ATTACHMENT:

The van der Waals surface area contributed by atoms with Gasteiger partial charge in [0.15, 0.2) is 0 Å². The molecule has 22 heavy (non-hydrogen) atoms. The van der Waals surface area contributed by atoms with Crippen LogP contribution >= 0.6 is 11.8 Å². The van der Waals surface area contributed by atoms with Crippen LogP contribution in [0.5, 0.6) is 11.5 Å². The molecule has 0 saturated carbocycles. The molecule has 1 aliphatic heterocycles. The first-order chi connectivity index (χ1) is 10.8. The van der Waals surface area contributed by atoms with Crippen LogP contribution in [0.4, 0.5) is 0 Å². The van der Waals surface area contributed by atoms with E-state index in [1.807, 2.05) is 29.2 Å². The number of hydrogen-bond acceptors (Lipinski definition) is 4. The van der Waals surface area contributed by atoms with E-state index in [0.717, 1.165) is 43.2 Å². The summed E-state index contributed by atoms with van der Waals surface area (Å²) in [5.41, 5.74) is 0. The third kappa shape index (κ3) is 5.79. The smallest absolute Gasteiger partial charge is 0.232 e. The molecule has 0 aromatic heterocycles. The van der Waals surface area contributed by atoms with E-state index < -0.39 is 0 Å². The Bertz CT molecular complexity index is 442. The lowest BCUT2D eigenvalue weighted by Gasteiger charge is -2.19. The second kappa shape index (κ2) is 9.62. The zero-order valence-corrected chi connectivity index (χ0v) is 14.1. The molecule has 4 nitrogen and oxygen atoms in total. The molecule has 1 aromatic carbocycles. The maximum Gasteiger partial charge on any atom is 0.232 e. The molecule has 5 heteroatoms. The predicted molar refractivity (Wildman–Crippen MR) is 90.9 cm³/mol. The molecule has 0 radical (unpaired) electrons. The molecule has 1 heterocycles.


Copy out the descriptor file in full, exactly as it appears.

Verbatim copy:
The van der Waals surface area contributed by atoms with Gasteiger partial charge in [0.15, 0.2) is 0 Å². The molecule has 22 heavy (non-hydrogen) atoms. The van der Waals surface area contributed by atoms with Crippen LogP contribution >= 0.6 is 11.8 Å². The van der Waals surface area contributed by atoms with Crippen LogP contribution in [0.5, 0.6) is 11.5 Å². The molecule has 0 saturated carbocycles. The molecule has 1 aliphatic heterocycles. The first-order chi connectivity index (χ1) is 10.8. The van der Waals surface area contributed by atoms with Crippen LogP contribution in [0.4, 0.5) is 0 Å². The van der Waals surface area contributed by atoms with E-state index in [1.807, 2.05) is 29.2 Å². The number of hydrogen-bond acceptors (Lipinski definition) is 4. The van der Waals surface area contributed by atoms with E-state index in [0.717, 1.165) is 43.2 Å². The summed E-state index contributed by atoms with van der Waals surface area (Å²) in [5.41, 5.74) is 0. The third kappa shape index (κ3) is 5.79. The smallest absolute Gasteiger partial charge is 0.232 e. The molecule has 0 aromatic heterocycles. The van der Waals surface area contributed by atoms with E-state index < -0.39 is 0 Å². The Bertz CT molecular complexity index is 442. The lowest BCUT2D eigenvalue weighted by Gasteiger charge is -2.19. The second kappa shape index (κ2) is 9.62. The zero-order valence-corrected chi connectivity index (χ0v) is 14.1. The molecule has 4 nitrogen and oxygen atoms in total. The molecule has 1 aromatic carbocycles. The maximum Gasteiger partial charge on any atom is 0.232 e. The molecule has 5 heteroatoms. The predicted molar refractivity (Wildman–Crippen MR) is 90.9 cm³/mol. The molecule has 0 radical (unpaired) electrons. The molecule has 1 heterocycles.